Foxconn unveils three new BEVs
22 October 2021
Taiwanese manufacturer Foxconn (Hon Hai Precision Industry) has unveiled three battery-electric vehicles (BEVs) under its Foxtron brand. The Model C, an SUV, the Model E, a saloon, and the Model T, a bus, were all revealed on a live stream as part of the Hon Hai Tech Day 2021 (HHTD21) event.
Foxconn might be best known for building consumer goods, like the iPhone, but this latest move follows its commitment to become a ‘next-generation automotive manufacturer.’ However, the concept vehicles produced are an illustration of what the manufacturer could build for other companies and will not be made for the marque itself.
The Taiwanese manufacturer is also considering manufacturing BEVs in Europe, India and Latin America according to Reuters. This could also include indirect cooperation with German carmakers.
The electric revolution has brought with it a wave of new market entrants, all hoping to capitalise on a transformative moment as the rules of mobility are rewritten. Foxtron is itself a joint venture between Taiwanese manufacturer Yulon Motor and Foxconn. The latter’s chairman, Young Liu, said that since its Tech Day in 2020, the company has announced one partnership a month on average.
Kicking off HHTD21 was Lilian Yen Chen, Yulon CEO, who appeared alongside the Model C SUV. As the first BEV built on Foxconn’s open platform, the manufacturer explains its four foundation features are shape, space, power, and energy consumption.
While sporting a minimalist appearance and mechanical design, seating and storage space is maximised. At 4.6m long, with a wheelbase of 2.8m, the Model C will seat up to seven people. Reportedly capable of accelerating from 0 to 100km/h in 3.8 seconds and with a drag coefficient of 0.27, the manufacturer claims the car can deliver an extended range of 700km. However, neither the test cycle nor the battery cycle were disclosed by the company in its release.
‘Thanks to the open platform-sharing advantages, consumers can have a pure electric SUV with high performance, high efficiency, high intelligence, low-energy consumption and large space at a reasonable price compared to a fuel-powered car,’ Foxconn said.
Carmakers are keen to develop electric SUVs, as these models tap into two major industry trends: electromobility and bigger form factors. The people buying these vehicles are helping OEMs balance their books as they are having to invest heavily into designing new platforms, reworking factories, and sourcing materials.
Founder of Foxconn, Terry Gou, drove out at HHTD21 in a Model E. Jointly developed by the Taiwanese manufacturer and Italian design firm Pininfarina, this luxury flagship is aimed at ‘middle and high-end consumers.’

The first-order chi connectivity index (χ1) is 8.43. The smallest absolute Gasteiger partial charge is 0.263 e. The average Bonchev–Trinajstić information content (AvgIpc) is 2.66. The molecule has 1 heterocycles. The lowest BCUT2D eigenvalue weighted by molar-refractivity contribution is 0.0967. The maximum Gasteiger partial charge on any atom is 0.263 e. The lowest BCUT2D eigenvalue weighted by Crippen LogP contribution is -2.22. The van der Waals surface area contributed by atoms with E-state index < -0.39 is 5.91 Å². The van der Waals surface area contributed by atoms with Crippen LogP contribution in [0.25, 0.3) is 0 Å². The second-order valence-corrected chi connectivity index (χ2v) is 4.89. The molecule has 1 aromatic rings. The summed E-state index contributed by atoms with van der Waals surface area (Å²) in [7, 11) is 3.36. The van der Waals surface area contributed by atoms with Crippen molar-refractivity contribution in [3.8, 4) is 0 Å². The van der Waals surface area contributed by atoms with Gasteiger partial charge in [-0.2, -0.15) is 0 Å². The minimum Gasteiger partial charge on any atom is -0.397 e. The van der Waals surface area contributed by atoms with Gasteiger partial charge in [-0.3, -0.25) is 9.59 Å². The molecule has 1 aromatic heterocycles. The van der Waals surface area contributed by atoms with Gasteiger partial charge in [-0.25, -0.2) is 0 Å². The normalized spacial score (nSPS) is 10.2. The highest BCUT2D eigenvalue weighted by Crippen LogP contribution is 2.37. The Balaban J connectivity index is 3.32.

The business applications are apparent as the rear-space can transform into a mobile office, and can connect systems to mobile devices, enabling smart applications like face-recognition doors, smart windows and vehicle and environment interfaces. The Model E can reportedly deliver 750 horsepower, accelerate from 0 to 100km/h in 2.8 seconds, and has a range of 750km.
Gou believes that the adoption of BEVs would inevitably be a global trend as it takes the throne in becoming the world’s largest and most expensive electronic device. He foresees Taiwan as being able to fulfil a key role in this electric shift thanks to its manufacturing capabilities, including semiconductors, modules, precision machinery and operation.
The Model T urban bus sports a ‘highly rigid body’ meeting Federal Transit Administration (FTA) regulations and standards. Additionally, the manufacturer says it has completed 200,000km of endurance tests and more than 1,000 hours of rigid strength tests at the Automotive Research and Testing Centre (ARTC). Its battery can reportedly withstand temperatures of up to 400°, cover more than 400km, and take the bus up to a maximum speed of 120 km/h.
Building new BEVs is an enormous challenge and entering global markets with them, possibly more so. However, an additional challenge that Foxconn may have to reckon with is the naming convention behind these models. Ford holds the naming rights to the landmark Model T and previously objected to Tesla naming its Model 3, as it is now known, the Model E.
Article image source: Foxconn